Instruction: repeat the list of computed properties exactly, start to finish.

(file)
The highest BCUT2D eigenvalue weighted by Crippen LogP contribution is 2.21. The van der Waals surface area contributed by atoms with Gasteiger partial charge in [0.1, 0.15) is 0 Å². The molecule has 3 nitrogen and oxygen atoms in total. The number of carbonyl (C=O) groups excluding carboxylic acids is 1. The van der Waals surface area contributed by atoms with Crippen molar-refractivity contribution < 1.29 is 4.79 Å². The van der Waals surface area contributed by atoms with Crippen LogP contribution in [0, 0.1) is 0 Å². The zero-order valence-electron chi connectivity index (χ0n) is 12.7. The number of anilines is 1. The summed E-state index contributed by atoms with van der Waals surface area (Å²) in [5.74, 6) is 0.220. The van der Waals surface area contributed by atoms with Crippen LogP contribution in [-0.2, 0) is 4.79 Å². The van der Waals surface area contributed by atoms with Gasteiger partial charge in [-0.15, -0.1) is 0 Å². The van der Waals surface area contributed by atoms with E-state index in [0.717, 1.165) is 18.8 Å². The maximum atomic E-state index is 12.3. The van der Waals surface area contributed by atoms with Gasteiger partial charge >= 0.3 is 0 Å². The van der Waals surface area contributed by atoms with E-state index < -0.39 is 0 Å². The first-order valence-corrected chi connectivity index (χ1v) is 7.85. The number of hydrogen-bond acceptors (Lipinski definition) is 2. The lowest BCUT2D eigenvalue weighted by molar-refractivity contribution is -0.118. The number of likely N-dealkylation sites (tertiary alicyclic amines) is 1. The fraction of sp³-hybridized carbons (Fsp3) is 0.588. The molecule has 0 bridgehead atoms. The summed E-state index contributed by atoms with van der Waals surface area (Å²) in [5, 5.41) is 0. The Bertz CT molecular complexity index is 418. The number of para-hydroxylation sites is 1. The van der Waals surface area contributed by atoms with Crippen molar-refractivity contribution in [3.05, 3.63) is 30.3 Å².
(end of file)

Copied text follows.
The highest BCUT2D eigenvalue weighted by Crippen LogP contribution is 2.21. The van der Waals surface area contributed by atoms with Gasteiger partial charge in [0.1, 0.15) is 0 Å². The molecule has 3 nitrogen and oxygen atoms in total. The number of carbonyl (C=O) groups excluding carboxylic acids is 1. The van der Waals surface area contributed by atoms with Crippen molar-refractivity contribution < 1.29 is 4.79 Å². The van der Waals surface area contributed by atoms with Crippen LogP contribution in [0, 0.1) is 0 Å². The zero-order valence-electron chi connectivity index (χ0n) is 12.7. The number of anilines is 1. The summed E-state index contributed by atoms with van der Waals surface area (Å²) in [5.74, 6) is 0.220. The van der Waals surface area contributed by atoms with Crippen LogP contribution in [-0.2, 0) is 4.79 Å². The van der Waals surface area contributed by atoms with Gasteiger partial charge in [-0.15, -0.1) is 0 Å². The van der Waals surface area contributed by atoms with E-state index in [0.717, 1.165) is 18.8 Å². The maximum atomic E-state index is 12.3. The van der Waals surface area contributed by atoms with Gasteiger partial charge >= 0.3 is 0 Å². The van der Waals surface area contributed by atoms with E-state index < -0.39 is 0 Å². The first-order valence-corrected chi connectivity index (χ1v) is 7.85. The number of hydrogen-bond acceptors (Lipinski definition) is 2. The lowest BCUT2D eigenvalue weighted by molar-refractivity contribution is -0.118. The number of likely N-dealkylation sites (tertiary alicyclic amines) is 1. The fraction of sp³-hybridized carbons (Fsp3) is 0.588. The molecule has 0 bridgehead atoms. The summed E-state index contributed by atoms with van der Waals surface area (Å²) in [5, 5.41) is 0. The Bertz CT molecular complexity index is 418. The number of para-hydroxylation sites is 1. The van der Waals surface area contributed by atoms with Crippen molar-refractivity contribution in [3.05, 3.63) is 30.3 Å².